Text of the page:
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View Poll Results: I would rather live in the...
Rust Belt 107 43.50%
Sun Belt 139 56.50%
Voters: 246. You may not vote on this poll

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Old 07-06-2009, 11:37 AM
 
Location: Winter Park, FL
1,903 posts, read 2,783,273 times
Reputation: 839

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I hate winter in cold cities. Even Atlanta is too cold for my taste. I can put up with a brutal summer in exchange for a wonderful winter since the hottest hot is more tolerable to me than the coldest cold. Even in cold states you have hot summers (on the east coast anyway). Not as hot, but you will still get uncomfortable. At least in Orlando you have 5 months of almost perfect weather. My opinion of course.
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Old 07-06-2009, 11:38 AM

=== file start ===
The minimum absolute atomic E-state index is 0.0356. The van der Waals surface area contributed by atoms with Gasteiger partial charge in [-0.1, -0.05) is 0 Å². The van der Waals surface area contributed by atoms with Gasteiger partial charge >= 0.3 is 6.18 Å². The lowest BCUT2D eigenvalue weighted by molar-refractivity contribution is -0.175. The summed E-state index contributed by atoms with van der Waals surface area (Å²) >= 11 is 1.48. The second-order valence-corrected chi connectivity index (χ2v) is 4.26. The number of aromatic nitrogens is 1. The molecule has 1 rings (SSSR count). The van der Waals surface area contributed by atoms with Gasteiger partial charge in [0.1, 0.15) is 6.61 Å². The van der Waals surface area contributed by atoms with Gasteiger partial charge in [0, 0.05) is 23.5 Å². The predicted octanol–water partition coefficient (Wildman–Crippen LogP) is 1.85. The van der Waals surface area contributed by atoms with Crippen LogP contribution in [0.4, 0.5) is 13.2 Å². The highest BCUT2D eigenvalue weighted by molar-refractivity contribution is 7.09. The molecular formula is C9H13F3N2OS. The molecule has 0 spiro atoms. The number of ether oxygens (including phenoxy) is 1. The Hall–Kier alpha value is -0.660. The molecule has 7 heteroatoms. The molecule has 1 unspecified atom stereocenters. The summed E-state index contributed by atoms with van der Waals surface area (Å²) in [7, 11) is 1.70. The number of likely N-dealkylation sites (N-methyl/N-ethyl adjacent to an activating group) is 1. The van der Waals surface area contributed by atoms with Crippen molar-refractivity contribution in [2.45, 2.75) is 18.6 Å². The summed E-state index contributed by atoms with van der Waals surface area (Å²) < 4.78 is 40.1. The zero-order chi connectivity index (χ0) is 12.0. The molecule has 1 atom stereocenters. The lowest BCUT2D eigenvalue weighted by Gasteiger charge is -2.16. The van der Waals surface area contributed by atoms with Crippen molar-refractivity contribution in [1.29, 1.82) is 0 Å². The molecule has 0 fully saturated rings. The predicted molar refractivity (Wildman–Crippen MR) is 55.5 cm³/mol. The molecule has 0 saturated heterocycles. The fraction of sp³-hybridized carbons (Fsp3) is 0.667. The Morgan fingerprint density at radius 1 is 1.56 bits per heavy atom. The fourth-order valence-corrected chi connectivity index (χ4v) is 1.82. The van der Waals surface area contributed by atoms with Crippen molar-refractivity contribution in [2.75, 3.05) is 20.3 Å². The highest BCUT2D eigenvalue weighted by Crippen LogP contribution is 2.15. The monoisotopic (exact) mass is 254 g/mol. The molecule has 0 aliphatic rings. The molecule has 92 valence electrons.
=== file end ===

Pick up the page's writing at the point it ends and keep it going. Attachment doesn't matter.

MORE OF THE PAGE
Location: Youngstown, Oh.
3,405 posts, read 4,454,905 times
Reputation: 2214
Quote:
Originally Posted by loillon892 View Post
  • Top 5 cities where people want to live are Denver, San Diego, Seattle, Orlando, and Tampa
  • Bottom 5 cities - Minneapolis, Kansas City, Cincinnati, Cleveland, Detroit
All of these cities are the top 30 of "America's Most Popular Big Cities."

Quote:
  • "Americans are leaving the Northeast and Midwest in favor of the South and West."
  • "By about two-to-one, they prefer to live in a hot-weather place over a cold-weather place."
  • 25% say they would most like to live in a suburb; 23% in a city. So much for this notion that nobody wants to live in "bland, cultureless" suburbs...
Yes, and
Quote:
a slight plurality would rather live in a place with more McDonald's (43%) than one with more Starbucks (35%)
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Old 07-06-2009, 11:58 AM
 
Location: New York (where else)
125 posts, read 278,586 times
Reputation: 46
Which sounds more appealing the word sun or rust? I chose the sunbelt.
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Old 07-06-2009, 12:02 PM
 
Location: São Paulo
6,492 posts, read 8,165,634 times
Reputation: 3759
The maps of both regions both seem kind of wacky to me. I've never thought of California as part of the Sun Belt. I've always imagined it stopping right at the Cali-Arizona border. California just seems like it is its own region.